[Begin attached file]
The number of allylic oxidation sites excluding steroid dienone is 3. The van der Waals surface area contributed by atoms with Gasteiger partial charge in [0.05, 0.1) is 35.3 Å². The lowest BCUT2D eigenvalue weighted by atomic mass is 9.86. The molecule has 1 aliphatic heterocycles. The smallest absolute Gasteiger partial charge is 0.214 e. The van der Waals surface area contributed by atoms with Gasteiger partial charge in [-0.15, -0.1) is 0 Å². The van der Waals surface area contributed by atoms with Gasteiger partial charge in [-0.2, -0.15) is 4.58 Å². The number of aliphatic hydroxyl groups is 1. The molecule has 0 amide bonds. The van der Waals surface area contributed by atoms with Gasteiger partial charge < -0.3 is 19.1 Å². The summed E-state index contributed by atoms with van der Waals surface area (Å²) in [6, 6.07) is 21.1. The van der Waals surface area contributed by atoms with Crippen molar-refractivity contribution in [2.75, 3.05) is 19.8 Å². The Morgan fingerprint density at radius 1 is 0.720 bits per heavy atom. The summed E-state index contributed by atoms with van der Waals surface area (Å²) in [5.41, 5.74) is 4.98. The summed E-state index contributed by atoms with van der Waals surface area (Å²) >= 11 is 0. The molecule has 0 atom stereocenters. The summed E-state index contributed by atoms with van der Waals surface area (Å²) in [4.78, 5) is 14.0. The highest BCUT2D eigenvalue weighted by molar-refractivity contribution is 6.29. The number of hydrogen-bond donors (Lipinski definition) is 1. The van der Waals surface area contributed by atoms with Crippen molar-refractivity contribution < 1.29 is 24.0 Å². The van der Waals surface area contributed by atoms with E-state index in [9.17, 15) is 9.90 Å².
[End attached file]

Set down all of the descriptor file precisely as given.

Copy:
The number of allylic oxidation sites excluding steroid dienone is 3. The van der Waals surface area contributed by atoms with Gasteiger partial charge in [0.05, 0.1) is 35.3 Å². The lowest BCUT2D eigenvalue weighted by atomic mass is 9.86. The molecule has 1 aliphatic heterocycles. The smallest absolute Gasteiger partial charge is 0.214 e. The van der Waals surface area contributed by atoms with Gasteiger partial charge in [-0.15, -0.1) is 0 Å². The van der Waals surface area contributed by atoms with Gasteiger partial charge in [-0.2, -0.15) is 4.58 Å². The number of aliphatic hydroxyl groups is 1. The molecule has 0 amide bonds. The van der Waals surface area contributed by atoms with Gasteiger partial charge < -0.3 is 19.1 Å². The summed E-state index contributed by atoms with van der Waals surface area (Å²) in [6, 6.07) is 21.1. The van der Waals surface area contributed by atoms with Crippen molar-refractivity contribution in [2.75, 3.05) is 19.8 Å². The Morgan fingerprint density at radius 1 is 0.720 bits per heavy atom. The summed E-state index contributed by atoms with van der Waals surface area (Å²) in [5.41, 5.74) is 4.98. The summed E-state index contributed by atoms with van der Waals surface area (Å²) >= 11 is 0. The molecule has 0 atom stereocenters. The summed E-state index contributed by atoms with van der Waals surface area (Å²) in [4.78, 5) is 14.0. The highest BCUT2D eigenvalue weighted by molar-refractivity contribution is 6.29. The number of hydrogen-bond donors (Lipinski definition) is 1. The van der Waals surface area contributed by atoms with Crippen molar-refractivity contribution < 1.29 is 24.0 Å². The van der Waals surface area contributed by atoms with E-state index in [9.17, 15) is 9.90 Å².